Georgia Ingham

Georgia is a Java Developer at IDRSolutions and mainly works on maintaining and improving the core product code. Her hobbies include reading, completing puzzle books and cycling.

Do you need to view Photoshop images in Java?

1 min read

This week sees an interesting addition to our JDeli image library. We have now developed our own PSD decoder. In this blog article I will be explaining: what the PSD file format is, what it is used for and how you can use it as part of our JDeli library.

Where have I heard of PSD?

If you have ever used Adobe’s Photoshop software then you will no doubt have seen this type of file before. PSD stands for PhotoShop Document and is Adobe’s layered image file format. Photoshop’s popularity has shown that the PSD format has pretty much become a standard in the bitmapped image world.

PSD files can have a maximum height and width of 30,000 pixels. PSD file sizes can reach up to 2GB.  Adobe has also enforced a limit of no more than 8000 layers (though not many people ever get past the 6000 layer mark).

Why would I want to use this format?

This format was primarily made to preserve multiple layers of graphics art in a saved file. By doing this it meant that further editing could be carried out later. The preservation of each layer and their states allows the user the ability to edit each individual layer or graphics object separately. Ultimately giving you a lot more control over how to construct and edit your images over time. PSD files can also store information regarding applied masks, transparency values, text, colours used and clipping paths among other alterations for each individual layer.

The beauty of having multiple image layers enables illustrations to be created where objects can be moved, stretched, cropped and generally edited without other layers being affected. On top of that layers can easily be reordered or made invisible to suit your needs. PSD also allows for the combination of both pixel and vector based objects, lifting the restriction on using either one or the other.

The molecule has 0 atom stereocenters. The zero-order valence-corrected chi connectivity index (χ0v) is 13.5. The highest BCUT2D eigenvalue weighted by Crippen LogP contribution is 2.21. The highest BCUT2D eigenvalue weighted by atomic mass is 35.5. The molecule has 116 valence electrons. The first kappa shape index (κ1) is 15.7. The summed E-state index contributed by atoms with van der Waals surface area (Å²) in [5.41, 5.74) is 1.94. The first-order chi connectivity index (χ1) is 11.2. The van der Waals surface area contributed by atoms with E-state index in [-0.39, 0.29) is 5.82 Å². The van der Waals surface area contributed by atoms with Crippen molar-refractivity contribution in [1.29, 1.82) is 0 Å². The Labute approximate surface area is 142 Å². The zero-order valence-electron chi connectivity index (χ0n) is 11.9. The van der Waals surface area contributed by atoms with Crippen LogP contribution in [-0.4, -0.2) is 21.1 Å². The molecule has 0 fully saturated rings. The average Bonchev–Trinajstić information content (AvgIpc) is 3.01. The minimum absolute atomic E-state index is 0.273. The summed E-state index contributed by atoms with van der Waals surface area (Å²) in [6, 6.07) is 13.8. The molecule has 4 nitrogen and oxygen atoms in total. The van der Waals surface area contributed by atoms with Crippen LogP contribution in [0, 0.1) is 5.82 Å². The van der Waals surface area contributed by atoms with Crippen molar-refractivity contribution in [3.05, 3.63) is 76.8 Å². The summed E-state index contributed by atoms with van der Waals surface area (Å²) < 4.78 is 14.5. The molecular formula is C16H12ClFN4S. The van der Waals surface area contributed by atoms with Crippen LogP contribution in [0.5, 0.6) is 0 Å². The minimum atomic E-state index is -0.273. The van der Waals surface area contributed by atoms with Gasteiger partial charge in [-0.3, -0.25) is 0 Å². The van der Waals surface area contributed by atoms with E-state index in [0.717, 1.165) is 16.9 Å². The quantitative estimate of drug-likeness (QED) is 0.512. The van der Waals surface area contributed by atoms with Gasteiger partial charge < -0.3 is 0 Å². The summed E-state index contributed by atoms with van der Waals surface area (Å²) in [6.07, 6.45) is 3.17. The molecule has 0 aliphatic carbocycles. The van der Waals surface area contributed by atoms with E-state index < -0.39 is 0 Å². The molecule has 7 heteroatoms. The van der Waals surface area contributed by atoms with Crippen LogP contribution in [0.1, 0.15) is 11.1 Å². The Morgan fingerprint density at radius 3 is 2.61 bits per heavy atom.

Once you are happy with your PSD you can effectively flatten it to create a final image which can be exported to many different image formats including JPEG and GIF’s. The PSD file is kept as a sort of blueprint which you can go back to, easily edit and again create a file in a format that is suitable for your required purpose.

How do I decode this format in JDeli?

As I mentioned previously, PSD documents are editable blueprints that can be used to create a final image in a different file format e.g. PNG. JDeli allows us to easily get the final image data so that it can be used with another encoder or image writer later. e.g.

 RandomAccessFile raf = new RandomAccessFile("C:\path\to\your\file.psd", "r");
 PsdDecoder decoder = new PsdDecoder(raf);
 BufferedImage decodedImage = decoder.read();
 raf.close();

Features included in the JDeli PSD Decoder

ColorSpace : RGB, RGBA, CMYK, CMYKA, GrayScale, Indexed and Lab color photoshop images.

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Georgia Ingham

Georgia is a Java Developer at IDRSolutions and mainly works on maintaining and improving the core product code. Her hobbies include reading, completing puzzle books and cycling.

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